The Intergenerational Church

I remember going fishing with my grandparents when I was a child in the Georgia mountains. The smell of pipe smoke rekindles the creekside image. We used to play checkers on the porch of his trailer as the sun went down, and he remembers a morning where I woke up and said, “Granddad, let’s go get pancakes and not tell Grandma!” Grandma later said it was all she could do to suppress her giggling when she heard it from the next room.

Now my son is the age I was then, and my parents have moved nearby. My dad does not look to me the way my grandfather looked to me when I was 8. If the four of us could stand side by side today, it would appear to be something like a time-lapsed picture. Seeing my dad and my son helps me orient my childhood memories from the perspective of what my grandfather might have been thinking and feeling. Today, instead of fishing, my son is explaining to my dad how to play Minecraft on Xbox.

There are a few activities we like to do together, mostly eating. When it comes time to go to the movies, we usually let the kids choose. Or if the kids go swimming, we’ll sit on the deck chairs and just talk. There’s a pleasant harmony of togetherness, even though our interests and energy levels are not the same.

lobby
This picture was taken in the lobby of my church.

As a pastor, I would say that one of the best things about the Church is that it is intergenerational. In fact, the church is a great place to adopt a family. For those who never knew their grandparents, it’s a great place to adopt a grandparent. For those who don’t have grandkids, it’s a great place to adopt a grandkid. There are sometimes big activities at our church that all generations come to, and you can tell that not all interests and energy levels are the same. For our Halloween festival this month, the kids will run around, trick-or-treat, and play carnival games. I’ll watch parents and grandparents mill around together as children immerse themselves in the games. We get to swap stories and meet some new friends.  It takes dozens of volunteers of all ages to make it an engaging event that welcomes people to our church who have never been before. And for a brief moment, we’re united across generations for a purpose and as a family.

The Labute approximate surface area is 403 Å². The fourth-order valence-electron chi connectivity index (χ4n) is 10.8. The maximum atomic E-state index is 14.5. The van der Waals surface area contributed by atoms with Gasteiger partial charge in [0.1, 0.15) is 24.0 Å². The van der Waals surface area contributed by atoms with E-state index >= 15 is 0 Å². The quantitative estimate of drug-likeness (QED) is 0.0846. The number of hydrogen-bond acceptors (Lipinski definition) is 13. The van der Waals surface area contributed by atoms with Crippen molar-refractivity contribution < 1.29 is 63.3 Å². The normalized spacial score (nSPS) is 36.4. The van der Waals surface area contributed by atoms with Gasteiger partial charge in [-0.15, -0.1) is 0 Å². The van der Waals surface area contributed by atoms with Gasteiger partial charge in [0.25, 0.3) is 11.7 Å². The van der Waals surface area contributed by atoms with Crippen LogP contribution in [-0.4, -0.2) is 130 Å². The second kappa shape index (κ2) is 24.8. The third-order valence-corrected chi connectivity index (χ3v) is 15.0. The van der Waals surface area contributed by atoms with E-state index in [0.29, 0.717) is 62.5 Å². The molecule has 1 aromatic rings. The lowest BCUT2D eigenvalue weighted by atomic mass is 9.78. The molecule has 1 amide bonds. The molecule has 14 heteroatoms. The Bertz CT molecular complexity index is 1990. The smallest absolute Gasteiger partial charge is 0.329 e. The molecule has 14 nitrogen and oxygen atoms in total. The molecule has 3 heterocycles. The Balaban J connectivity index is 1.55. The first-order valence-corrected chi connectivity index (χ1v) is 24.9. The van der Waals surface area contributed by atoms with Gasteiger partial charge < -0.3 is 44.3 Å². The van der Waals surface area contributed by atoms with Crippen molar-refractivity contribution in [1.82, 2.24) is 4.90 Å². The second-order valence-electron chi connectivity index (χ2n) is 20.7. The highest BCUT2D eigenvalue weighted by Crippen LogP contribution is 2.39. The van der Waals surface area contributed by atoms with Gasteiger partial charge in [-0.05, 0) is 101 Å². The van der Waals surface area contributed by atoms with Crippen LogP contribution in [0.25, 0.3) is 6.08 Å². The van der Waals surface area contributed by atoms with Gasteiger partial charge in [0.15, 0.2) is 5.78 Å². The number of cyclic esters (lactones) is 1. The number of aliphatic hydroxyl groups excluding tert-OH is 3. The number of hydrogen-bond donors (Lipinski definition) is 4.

Since the kids tend to have the most energy, and in most families tend to garner a lot of attention, there’s a challenge to doing things together. A woman from my church who is in her 70s asked me, “Where do I fit?” I told her that we need seniors to greet people at the door, to lead Bible studies, to teach classes, to teach Sunday school, to volunteer at VBS, to pray for the church, and to support the church financially. We need every generation to walk along side people who are hurting, counsel, coach, lead, preach, teach, go on mission, and reach the people who live next door. We need everyone, and we’re strongest intergenerationally.

We’ll have to realize as we gather that we won’t all have the same energy level. Some will be in the pool splashing. Some prefer to sit on the side. But without a family that spans the generations, we miss out on the richness of perspective and personality that best suits the family of God.

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3 thoughts on “The Intergenerational Church

  1. A healthy church is an inter generational church, not just one that is reaching young people! A church that is only full of a younger generation is missing out on precious stories from seasoned saints, their perspectives, and spiritual grandparents.

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